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Thread: white streaks in clearcoat

          
  1. #1
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    Unhappy white streaks in clearcoat

    I'll spare you the details, but I committed a blunder by applying Meguiars #7 showcar glaze onto a hot surface (clearly stated on the label). I immediately removed it, but it left white streaks in the clearcoat. They can not be seen by looking directly onto the defect, only at an acute angle. I have been moderately aggressive in trying to polish them out, but no statisfactory visible improvement. The car was repainted two years ago with PPG basecoat/clearcoat system and always garaged kept. Any help would be greatly appreciated. Thanks

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    aka 2hotford Tim Lingor's Avatar
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    Hey mac'smach1


    Welcome to Meguiar's Online!

    I would suggest re-applying the #7 Show Car Glaze but in the shade on a cool surface. If this does not do it, though it probably will, you will need to clean/polish the paint first with something like #9 Swirl Remover, then the #7 and the sealant/wax of your choice.

    Please keep us posted!

    Tim

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    Registered Member Mike Phillips's Avatar
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    Hi mac'smach1,

    Welcome to Meguiar's Online!

    Sounds like you need to use either a cleaner/polish like the #9 Swirl Remover Tim recommended or a paint cleaner like either Deep Crystal Paint Cleaner or ScratchX, all three of these are fairly easy to find at most auto parts stores.

    Apply any of them to the affected area or the entire car, work in gently and then remove, none of these products need to dry. Afterwards, it would be a good idea to either apply the #7 Show Car Glaze followed by a coat of wax, or just a coat of wax, the point is a paint cleaner will clean paint, remove defects and in the process also remove any wax, so keep this in mind.
    Mike Phillips
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    "Find something you like and use it often"

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    Thanks for the responses, they are greatly appreciated. My concern is that there was a chemical reaction (due to the heat) and the blemish is deep into the clearcoat. I already buffed with Meguiar's #7 and then Fine Cut and no luck. It does not appear to be on the surface or it would gone by now. I'm just not sure how far I can go before I'm through the clearcoat. It's right in the middle of the hood on my '65 (Senior AACA) Mustang FB. If it was on my daily driver I probably would not worry about it. Thanks again.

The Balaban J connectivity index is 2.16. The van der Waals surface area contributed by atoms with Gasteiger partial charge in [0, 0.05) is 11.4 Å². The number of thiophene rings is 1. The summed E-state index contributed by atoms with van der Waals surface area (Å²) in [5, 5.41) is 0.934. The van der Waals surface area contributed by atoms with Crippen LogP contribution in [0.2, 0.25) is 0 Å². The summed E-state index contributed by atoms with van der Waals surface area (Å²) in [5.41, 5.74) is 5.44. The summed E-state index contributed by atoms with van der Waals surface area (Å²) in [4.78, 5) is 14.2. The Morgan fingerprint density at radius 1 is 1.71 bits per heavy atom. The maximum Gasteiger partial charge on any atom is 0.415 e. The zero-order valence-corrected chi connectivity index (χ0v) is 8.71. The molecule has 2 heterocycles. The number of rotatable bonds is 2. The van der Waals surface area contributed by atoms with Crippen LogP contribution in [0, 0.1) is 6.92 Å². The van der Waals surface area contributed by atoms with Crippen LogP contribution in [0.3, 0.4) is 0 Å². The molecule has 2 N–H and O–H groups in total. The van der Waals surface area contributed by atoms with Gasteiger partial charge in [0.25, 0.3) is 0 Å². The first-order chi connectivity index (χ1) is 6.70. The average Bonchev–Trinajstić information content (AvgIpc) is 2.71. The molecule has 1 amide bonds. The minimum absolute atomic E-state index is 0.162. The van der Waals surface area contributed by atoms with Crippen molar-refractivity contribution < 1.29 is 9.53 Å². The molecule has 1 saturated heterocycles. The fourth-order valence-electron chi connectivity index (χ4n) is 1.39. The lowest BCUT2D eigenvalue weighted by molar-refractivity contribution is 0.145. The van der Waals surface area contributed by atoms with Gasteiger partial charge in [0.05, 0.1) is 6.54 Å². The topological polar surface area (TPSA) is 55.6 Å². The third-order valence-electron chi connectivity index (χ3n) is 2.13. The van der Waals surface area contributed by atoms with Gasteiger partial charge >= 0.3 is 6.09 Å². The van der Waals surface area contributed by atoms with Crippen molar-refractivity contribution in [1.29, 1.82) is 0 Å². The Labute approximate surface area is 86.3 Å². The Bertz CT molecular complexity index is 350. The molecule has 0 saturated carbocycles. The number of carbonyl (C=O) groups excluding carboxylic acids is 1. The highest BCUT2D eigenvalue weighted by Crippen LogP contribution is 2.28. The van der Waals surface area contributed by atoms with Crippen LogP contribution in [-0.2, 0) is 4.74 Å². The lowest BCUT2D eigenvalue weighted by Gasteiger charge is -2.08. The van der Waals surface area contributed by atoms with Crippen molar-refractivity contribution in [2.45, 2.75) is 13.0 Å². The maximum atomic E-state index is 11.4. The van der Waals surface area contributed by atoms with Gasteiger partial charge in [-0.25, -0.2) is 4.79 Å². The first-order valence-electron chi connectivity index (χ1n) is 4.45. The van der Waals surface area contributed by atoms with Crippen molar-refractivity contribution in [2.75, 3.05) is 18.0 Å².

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    Registered Member Mike Phillips's Avatar
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    Originally posted by mac'smach1
    My concern is that there was a chemical reaction (due to the heat) and the blemish is deep into the clearcoat. I already buffed with Meguiar's #7 and then Fine Cut and no luck. It does not appear to be on the surface or it would gone by now. I'm just not sure how far I can go before I'm through the clearcoat.
    Just to be clear, when you say you buffed, is this all by hand, or are you using some kind of machine?

    The old formula for #2 Fine Cut Cleaner is for rotary buffer application only so I don't want you to get into trouble if you're hand applying this product. The new formula can be applied by hand, the instructions on the back will state how it can be applied and enable you to know which version you have.

    #7 is a very safe product chemically speaking, the heat could have and probably did have a lot to do with this problem. Clear coat paints are typically pretty hard and pretty dense, I wouldn't think the damage would be very deep but more topical.

    AT this point, if you are working by hand, I would suggest getting a tube of ScratchX and applying 2-3 applications to the area using a clean foam applicator pad. Work each application for 1-2 minutes or until the product turns kind of clear then remove it with a clean soft towel. After this apply a thin coat of the #7 and wipe off and then a coat of your favorite wax.


    Another approach would be to machine clean and polish the area with either a dual action polisher or a rotary buffer and a light cleaner/polish like the M80 Speed Glaze.

    If you e-mail me your phone number, I would be glad to discuss this in person. mphillips@meguiars.com

    I'm getting ready to go wash a Corvette for a how-to article but I'll be checking my e-mail often.